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4 Practical Ways to Become a Better Self-Storage Manager

If you’re struggling in your role as a self-storage facility manager or just want to be a stronger employee, here are four things you can start doing today to improve your performance and career.

By Jana Basler

Self-storage is a niche industry like no other, and property managers are the key to making each facility successful. Stepping into a new role as site manager and learning all the tricks of the trade can feel daunting; but educating yourself can make it easier by helping you discover your strengths and passions.

If you’re struggling in your new role or just want to be a stronger employee, fear not: Great managers are made, not born. Here are four things you can start doing today to become a better self-storage manager.

1. Master Your Service Skills

As a facility manager, your community will see you as the face of your brand. Their opinion of your company (and maybe even of self-storage in general) rests on your customer-service skills.

Even when you’re not at work, be mindful of how you interact with people in the area. You never know who could walk into your office the next day looking for a unit. Your new favorite tenant just might be your waitress from the diner! Carry business cards with you, smile, and make a personal connection with people you meet so they know you’re genuine. Throw in a firm handshake, and you've got a winning first impression.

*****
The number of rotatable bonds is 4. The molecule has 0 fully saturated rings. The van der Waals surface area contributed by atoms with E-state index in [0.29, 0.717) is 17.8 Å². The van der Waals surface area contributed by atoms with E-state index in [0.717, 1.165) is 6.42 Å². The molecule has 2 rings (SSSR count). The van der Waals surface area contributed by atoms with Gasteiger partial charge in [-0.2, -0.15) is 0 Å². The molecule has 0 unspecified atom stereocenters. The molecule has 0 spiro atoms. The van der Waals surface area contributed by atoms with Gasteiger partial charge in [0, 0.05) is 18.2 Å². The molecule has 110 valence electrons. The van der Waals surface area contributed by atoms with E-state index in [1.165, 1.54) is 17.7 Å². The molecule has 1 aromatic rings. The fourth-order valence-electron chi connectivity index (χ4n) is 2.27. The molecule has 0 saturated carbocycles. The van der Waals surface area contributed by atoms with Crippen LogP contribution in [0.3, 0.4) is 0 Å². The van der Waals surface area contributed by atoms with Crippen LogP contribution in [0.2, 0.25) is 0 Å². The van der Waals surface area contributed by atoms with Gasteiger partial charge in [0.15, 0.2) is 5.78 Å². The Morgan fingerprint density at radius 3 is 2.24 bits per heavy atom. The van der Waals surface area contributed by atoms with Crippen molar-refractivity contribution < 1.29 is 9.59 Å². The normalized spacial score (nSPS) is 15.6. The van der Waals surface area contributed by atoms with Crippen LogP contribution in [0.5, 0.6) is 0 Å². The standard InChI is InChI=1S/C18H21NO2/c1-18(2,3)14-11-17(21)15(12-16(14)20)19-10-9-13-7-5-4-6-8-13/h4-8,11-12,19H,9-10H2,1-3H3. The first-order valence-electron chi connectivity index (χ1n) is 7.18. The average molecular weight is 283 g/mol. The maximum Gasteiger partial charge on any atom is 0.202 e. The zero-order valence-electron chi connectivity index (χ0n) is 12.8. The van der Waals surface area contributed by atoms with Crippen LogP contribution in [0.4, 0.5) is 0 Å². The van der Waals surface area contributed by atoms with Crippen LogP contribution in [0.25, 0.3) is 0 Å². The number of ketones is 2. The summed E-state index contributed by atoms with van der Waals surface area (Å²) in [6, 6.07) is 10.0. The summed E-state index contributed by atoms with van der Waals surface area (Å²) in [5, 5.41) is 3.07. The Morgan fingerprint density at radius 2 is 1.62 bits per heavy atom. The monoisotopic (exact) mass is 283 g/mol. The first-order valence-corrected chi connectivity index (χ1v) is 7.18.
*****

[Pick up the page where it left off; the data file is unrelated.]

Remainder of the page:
First impressions aside, you’re still going to have difficult customers and tenants who seem like they want to push all your buttons. The rules still apply to these situations: Be friendly, confident and patient. Your communication skills are vital to de-escalating a difficult situation and fixing the customer’s problem. Being self-assured will also help you maintain your poise and display your expertise. Keep working on your service skills and seek opportunities to learn more throughout your career.

2. Be Flexible and Dependable

The worst excuses usually start with those four dirty words: "That's not my job." As a self-storage manager, you're also a salesperson, housekeeper and maintenance person. You have to take responsibility for your property and be flexible about the scope of your job duties. Your managerial tasks can easily range from cleaning units to creating marketing materials within the span of an hour.